Flood Safety, Infrastructure, and the Feds

Standards for levees, seawalls, and other infrastructure urgently need attention.

The federal government is responsible for responding to major floods and runs the federal flood insurance program.  It also has millions of dollars of its own infrastructure at risk from floods. Yet the government is failing to deal effectively with flood risks before the fact.

Let’s begin with the levees that are the main defense against flooding. There are over 100,000 miles of levees across the United States, including about a fifth of all U.S. counties, many of which owned or operated by states, localities, or private entities. Safety regulation is spotty.

By way of background, there are actually two kinds Earthen levees are constructed from compacted soil that is typically covered with grass, gravel, stone, asphalt, or concrete, to help prevent erosion. Floodwalls, which are generally found in urban areas, are made of concrete. Levees require active maintenance such as removing trees or other vegetation, repairing concrete damage, or filling in animal burrows. 

Surprisingly, the GAO reported, the federal government does not have a program overseeing all levees across the nation, and no national standards exist for levee safety  Instead, the Corps attempts to oversee only the 15,000 miles of levees involving federal construction, maintenance, or rehabilitation.  Under 5he 2014 law, FEMA and the Corps were also supposed to establish voluntary federal safety guidelines  and a hazard classification system based solely on the potential consequences associated with a levee’s failure, as opposed to the likelihood or probability of a levee failure.”

As of mid-2016, these agencies had made little progress on some of their assigned tasks and no progress at all on others which they attributed to lack of resources. Apart from some work on incorporating FEMA information into an Army Corps data base, the situation was bleak:

“The agencies have taken no action on the remaining key national levee safety-related activities for which they were responsible and have missed several statutory deadlines for developing guidelines and reports. For example, the agencies took no action on . . . . the voluntary national levee-safety guidelines, due June 10, 2015; or a report, due June 10, 2015, that was to include, among other things, recommendations for legislation and other congressional actions necessary to ensure national levee safety. Additionally, according to agency officials we interviewed, the agencies have no current plan for implementing the remaining activities.”

In 2015, President Obama issued an order requiring greater flood precautions for federally funded infrastructure, especially critical facilities like hospitals. Although leaving room for some alternatives, the Obama Order authorized three main approaches to flood risk management for federal infrastructure:

“(i) the elevation and flood hazard area that result from using a climate-informed science approach that uses the best-available, actionable hydrologic and hydraulic data and methods that integrate current and future changes in flooding based on climate science. . . . ;

“(ii) the elevation and flood hazard area that result from using the freeboard value, reached by adding an additional 2 feet to the base flood elevation for non-critical actions and by adding an additional 3 feet to the base flood elevation for critical actions;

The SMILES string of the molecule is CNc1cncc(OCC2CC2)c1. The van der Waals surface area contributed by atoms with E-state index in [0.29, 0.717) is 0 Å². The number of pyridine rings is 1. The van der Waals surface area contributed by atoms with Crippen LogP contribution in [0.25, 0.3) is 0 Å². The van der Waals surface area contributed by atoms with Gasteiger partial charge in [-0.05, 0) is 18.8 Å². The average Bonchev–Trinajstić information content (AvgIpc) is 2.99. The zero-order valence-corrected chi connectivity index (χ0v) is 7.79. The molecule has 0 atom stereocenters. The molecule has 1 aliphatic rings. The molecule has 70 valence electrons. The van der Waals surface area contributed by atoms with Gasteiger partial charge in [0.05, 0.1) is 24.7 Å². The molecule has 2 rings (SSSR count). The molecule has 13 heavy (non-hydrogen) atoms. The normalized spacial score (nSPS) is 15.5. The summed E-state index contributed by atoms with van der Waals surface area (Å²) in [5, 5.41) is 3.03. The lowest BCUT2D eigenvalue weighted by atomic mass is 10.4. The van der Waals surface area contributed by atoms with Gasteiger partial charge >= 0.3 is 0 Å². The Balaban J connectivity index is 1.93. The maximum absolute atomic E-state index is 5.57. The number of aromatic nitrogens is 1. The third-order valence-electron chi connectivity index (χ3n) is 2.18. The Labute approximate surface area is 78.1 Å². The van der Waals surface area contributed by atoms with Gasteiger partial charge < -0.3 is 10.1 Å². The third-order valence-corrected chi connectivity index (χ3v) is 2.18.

“(iii) the area subject to flooding by the 0.2 percent annual chance flood.”

Just days before Hurricane Harvey, Trump rolled back the Obama order, restoring a previous standard dating far back to the Carter Administration.The Obama order seems to have had three fatal flaws from a Trumpian perspective: it made construction more expensive, it was issued by Obama, and it involved climate change. In the long run, American taxpayers will find themselves paying out more in disaster relief for buildings they helped pay for in the first place, because the government failed to require proper flood precautions. In February, HUD quietly reinstated some of the Obama requirements for post-hurricane housing funding, including a directive for them to take “continued sea level rise” into account. Presumably, Ben Carson didn’t happen to notice this action. But other federal infrastructure spending remains subject only to the Carter-era rules.

This year’s hurricane season should be a wake-up call.  We need to get serious about flood risks and infrastructure. Those risks are only going to increase as sea level rises and extreme weather becomes more common.


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Reader Comments

6 Replies to “Flood Safety, Infrastructure, and the Feds”

  1. Dan said,
    “…..Those risks are only going to increase as sea level rises and extreme weather becomes more common…..”

    Dear Dan,
    Given that there no real evidence of a significant increase in sea level, and extreme weather events are no more common today than they have always been, then the so-called “risks” of major flooding will likely remain about the same. Ho hum, more of the same old inanity.

    1. What is BQRQ’s source for this information? Maybe it is the same one he used last time that claims the government is conspiring with extraterrestrials and that 9/11 was an inside job?

      For those who are interested in reality:

      “Core samples, tide gauge readings, and, most recently, satellite measurements tell us that over the past century, the Global Mean Sea Level (GMSL) has risen by 4 to 8 inches (10 to 20 centimeters). However, the annual rate of rise over the past 20 years has been 0.13 inches (3.2 millimeters) a year, roughly twice the average speed of the preceding 80 years.